Mary Thomas, Republican candidate for Congress, put a new ad out Thursday called “Families.”
Not surprisingly, the half-minute ad speaks to the red meat issues that will catch the ears of Northwest Florida’s 2nd Congressional District, now a GOP-leaning seat.
“As a wife, mother and devout Christian, I know why American families are hurting,” she says in the 30-second ad. “High taxes are taking money we work hard to earn.”
In April, however, the Wall Street Journal reported “Americans’ hatred of taxes defies logic.”
A recent Gallup poll pegged the percentage of Americans who think their own federal income tax bills are too high at 57 percent. That’s up from 51 percent last year and it’s the highest level since 2001, just before the Bush tax cuts became law.
Here’s the problem. Just 55.5 percent of American households will pay federal income taxes in 2016, according to the Tax Policy Center.
Thomas goes on: “Big government regulations are reaching into our religious faith and privacy. And this president refuses to destroy radical Islamic terrorists.”
Though its strains credulity to say President Barack Obama has “refused” to fight terrorism, his handling of the War on Terror will be debated for years.
Obama “came into office determined to end a seemingly endless war on terrorism,” wrote Jessica Stern in Foreign Affairs late last year. “Obama pledged to make his counterterrorism policies more nimble, more transparent, and more ethical than the ones pursued by the George W. Bush administration.”
… One important difference, however, is that whereas Bush’s approach was sometimes marred by an overly aggressive posture, Obama has sometimes erred too far in the other direction, seeming prone to idealism and wishful thinking.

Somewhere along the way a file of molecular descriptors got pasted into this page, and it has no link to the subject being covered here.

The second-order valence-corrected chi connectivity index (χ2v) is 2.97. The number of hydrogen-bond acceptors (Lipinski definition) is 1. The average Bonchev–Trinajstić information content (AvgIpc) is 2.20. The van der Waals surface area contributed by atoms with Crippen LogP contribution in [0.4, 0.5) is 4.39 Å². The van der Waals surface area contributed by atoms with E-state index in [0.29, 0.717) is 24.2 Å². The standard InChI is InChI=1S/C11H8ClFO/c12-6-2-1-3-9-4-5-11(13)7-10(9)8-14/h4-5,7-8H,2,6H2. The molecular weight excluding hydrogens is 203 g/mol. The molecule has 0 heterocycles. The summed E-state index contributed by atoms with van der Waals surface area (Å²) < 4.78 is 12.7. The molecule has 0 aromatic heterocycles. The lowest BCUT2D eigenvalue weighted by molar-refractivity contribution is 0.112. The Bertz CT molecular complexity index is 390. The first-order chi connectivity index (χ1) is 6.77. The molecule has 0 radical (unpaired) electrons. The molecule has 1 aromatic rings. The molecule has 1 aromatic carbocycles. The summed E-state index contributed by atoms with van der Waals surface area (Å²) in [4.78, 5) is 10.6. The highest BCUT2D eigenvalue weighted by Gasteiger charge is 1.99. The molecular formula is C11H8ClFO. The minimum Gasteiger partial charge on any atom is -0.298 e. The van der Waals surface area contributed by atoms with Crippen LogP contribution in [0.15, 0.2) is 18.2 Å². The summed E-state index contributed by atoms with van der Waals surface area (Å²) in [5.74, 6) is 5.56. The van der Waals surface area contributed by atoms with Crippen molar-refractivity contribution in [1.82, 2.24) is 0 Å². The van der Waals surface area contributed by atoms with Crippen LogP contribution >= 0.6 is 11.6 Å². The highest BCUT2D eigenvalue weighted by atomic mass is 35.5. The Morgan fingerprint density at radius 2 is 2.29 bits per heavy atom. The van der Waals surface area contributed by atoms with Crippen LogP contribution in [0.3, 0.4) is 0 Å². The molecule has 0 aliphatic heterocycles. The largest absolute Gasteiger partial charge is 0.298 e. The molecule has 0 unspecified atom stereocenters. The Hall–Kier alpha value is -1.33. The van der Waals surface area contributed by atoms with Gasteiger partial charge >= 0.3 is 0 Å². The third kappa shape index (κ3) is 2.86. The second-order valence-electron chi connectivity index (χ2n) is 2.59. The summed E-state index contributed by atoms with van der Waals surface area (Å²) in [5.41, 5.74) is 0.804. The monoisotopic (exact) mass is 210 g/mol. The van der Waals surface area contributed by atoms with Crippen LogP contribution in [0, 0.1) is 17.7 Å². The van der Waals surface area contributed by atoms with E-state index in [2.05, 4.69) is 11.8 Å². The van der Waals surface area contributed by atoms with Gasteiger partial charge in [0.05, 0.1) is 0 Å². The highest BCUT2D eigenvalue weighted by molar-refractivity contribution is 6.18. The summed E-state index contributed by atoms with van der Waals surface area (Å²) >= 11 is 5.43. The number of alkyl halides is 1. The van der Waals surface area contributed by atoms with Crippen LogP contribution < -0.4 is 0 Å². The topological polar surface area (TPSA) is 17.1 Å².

This has hampered his administration’s efforts to combat the terrorist threat: despite Obama’s laudable attempts to calibrate Washington’s response, the American people find themselves living in a world plagued with more terrorism than before Obama took office, not less.
Finally, Thomas says, “As a constitutional conservative and political outsider, I’ll stand up to career politicians and stand up for our families.”
Thomas’ self-proclaimed “outsider” status also is up for debate. Thomas was a state government lawyer in the administration of former Gov. Charlie Crist and now is general counsel of the Department of Elder Affairs under Gov. Rick Scott.
The seat is now held by Democrat Rep. Gwen Graham, but was redrawn after a redistricting challenge. Graham has said she will bow out after one term in Congress and consider running for governor in 2018.
Other Republicans vying for the seat are Neal Dunn, a Panama City urological surgeon; and former federal prosecutor Ken Sukhia. The primary election is Aug. 30.
Thomas’ ad can be seen here and on YouTube.